- About WIP
- Participating Entities
- Animas-La Plata Water Conservancy District
- City of Durango Utility Commission
- Colorado Water Resources and Power Development Authority
- Dolores Conservation District
- Dolores Water Conservancy District
- Empire Electric Association
- Florida Water Conservancy District
- La Plata Archuleta Water District
- La Plata Electric Association
- La Plata Water Conservancy District
- Mancos Conservation District
- Mancos Water Conservancy District
- Pagosa Area Water and Sanitation District (PAWSD)
- Pine River Irrigation District
- San Juan Water Conservancy District
- Southwestern Water Conservation District
- Town of Silverton
- Town of Telluride
- Regional Water Projects
- Animas-La Plata Project (Lake Nighthorse)
- Animas River Stakeholders
- Cloud Seeding Program
- Dolores Project (McPhee Reservoir)
- Dry Gulch Reservoir (Pending)
- Florida Project (Lemon Reservoir)
- Mancos Project (Jackson Gulch Reservoir)
- Long Hollow Reservoir
- Pine River Project (Vallecito Reservoir)
- Rio Blanco Restoration Project
- River Protection Work Group
- Water Information
- Contact WIP
For years Colorado legislatures have been trying to pass laws that would make it easier for groups to clean up toxic pollution from abandoned mines. These groups, which are not responsible for the pollution but want to clean it up anyway, are called, appropriately enough, Good Samaritans.
The Obama administration is expected in the coming days to announce a major clean water regulation that would restore the federal government’s authority to limit pollution in the nation’s rivers, lakes, streams and wetlands.
The phrase “implied water rights” for special designations on federal lands sent chills down the spines of local irrigators at a meeting discussing the legal ramifications on their potential below McPhee dam.
Colorado's only-in-the-nation ban on backyard rain barrels is sticking around for another year. The state Senate moved Tuesday to reject a bill to allow homeowners to use up to two 55-gallon rain barrels. The maneuver was a late-evening vote to delay the bill, meaning it won't make it to the governor's desk before lawmakers conclude work for the year.
A measure that would allow Coloradans to collect and store rainwater that falls on their roofs has hit a storm and could drown. Supporters say the bill has been held hostage by the Republican chairman of the Senate Agriculture, Livestock and Natural Resources Committee, who very publicly loathes even the concept of the legislation.
Homeowners who use rain barrels are violating state water laws, but a bill discussed in a Senate panel on Thursday would make it OK. Under HB1259, which cleared the Colorado House last month on a 45-20 vote, homeowners would be able to use two 55-gallon barrels to collect rainwater, but only for use on their gardens and lawn. The thinking behind the measure is two-fold, said Sen.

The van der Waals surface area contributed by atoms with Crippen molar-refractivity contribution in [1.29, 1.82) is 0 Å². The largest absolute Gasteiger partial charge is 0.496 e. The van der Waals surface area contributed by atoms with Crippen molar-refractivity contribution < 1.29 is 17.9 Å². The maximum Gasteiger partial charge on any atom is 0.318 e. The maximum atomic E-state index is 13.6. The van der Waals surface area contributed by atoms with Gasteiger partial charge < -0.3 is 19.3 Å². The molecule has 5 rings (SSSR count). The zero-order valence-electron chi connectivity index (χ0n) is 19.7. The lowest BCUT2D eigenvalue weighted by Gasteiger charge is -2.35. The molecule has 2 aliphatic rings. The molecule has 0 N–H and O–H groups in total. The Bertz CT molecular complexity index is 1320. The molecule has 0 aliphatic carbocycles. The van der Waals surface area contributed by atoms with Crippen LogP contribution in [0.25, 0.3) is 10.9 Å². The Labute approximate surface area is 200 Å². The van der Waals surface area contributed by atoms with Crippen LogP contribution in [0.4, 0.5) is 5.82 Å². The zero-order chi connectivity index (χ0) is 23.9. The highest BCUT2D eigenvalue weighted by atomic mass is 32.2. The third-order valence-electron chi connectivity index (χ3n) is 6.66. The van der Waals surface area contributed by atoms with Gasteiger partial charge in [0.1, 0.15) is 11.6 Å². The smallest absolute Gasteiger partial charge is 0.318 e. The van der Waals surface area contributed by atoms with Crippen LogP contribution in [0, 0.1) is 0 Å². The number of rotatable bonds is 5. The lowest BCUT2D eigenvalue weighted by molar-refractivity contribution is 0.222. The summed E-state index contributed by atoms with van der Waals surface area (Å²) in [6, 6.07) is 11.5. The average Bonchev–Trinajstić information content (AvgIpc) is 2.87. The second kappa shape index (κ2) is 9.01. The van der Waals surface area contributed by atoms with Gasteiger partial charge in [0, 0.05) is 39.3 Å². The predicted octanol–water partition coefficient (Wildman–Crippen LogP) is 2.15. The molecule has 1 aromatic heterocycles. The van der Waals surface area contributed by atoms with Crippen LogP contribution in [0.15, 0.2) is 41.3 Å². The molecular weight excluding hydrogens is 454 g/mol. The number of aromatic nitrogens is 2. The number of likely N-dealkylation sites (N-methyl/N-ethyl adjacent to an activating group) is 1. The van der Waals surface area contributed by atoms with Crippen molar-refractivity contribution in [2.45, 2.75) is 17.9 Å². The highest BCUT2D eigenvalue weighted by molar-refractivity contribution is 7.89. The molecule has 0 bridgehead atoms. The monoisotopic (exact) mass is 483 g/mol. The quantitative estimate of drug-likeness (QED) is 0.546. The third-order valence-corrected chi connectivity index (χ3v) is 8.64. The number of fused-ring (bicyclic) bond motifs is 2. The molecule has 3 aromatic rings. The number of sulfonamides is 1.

Your water-sucking green lawn is a thing of the past, Gov. Jerry Brown told California residents last week. That theme carried through several presentations to a full house crowd at the 33rd annual Water Seminar on April 3 in Durango, sponsored by the Southwestern Water Conservation District.
California Governor Jerry Brown has been talking tough about California's growing drought crisis. In January he declared a state of emergency saying, "I'm calling on all Californians to conserve water in every way possible," and just last week he announced that we are "in a new era" of drought severity.
The Congressional Research Service issued a new report in January highlighting what the 2015 114th Congress faces related to water resource development, management, and protection issues. Ongoing issues include competition over water, drought and flood responses and policies, competitiveness and efficiency of US harbors and waterways, and innovative and alternative financing approaches. To view the full report go to http://aquadoc.typepad.com/files/crs_report_wr_issues_114congress.pdf.
Sponsored by State Senator Ellen Roberts (R-Durango) and State Representative Ed Vigil (D-Fort Garland), SB15-008 entitled Promote Water Conservation in Land Use Planning, is an attempt to tie water conservation with land-use planning through state water funding programs. The bill came out of the interim water resources committee with provisions and a proposed amendment by Roberts that would make conservation training mandatory for water officials and land use planners. It would apply to water providers that supply more than 2,000 acre-feet of water annually. The bill is getting pushback from municipal water providers, who are offering alternative language that allows for more time to develop conservation plans and gives them credit for quantifiable conservation programs in the past. The bill has passed and moved onto the Governor for signature.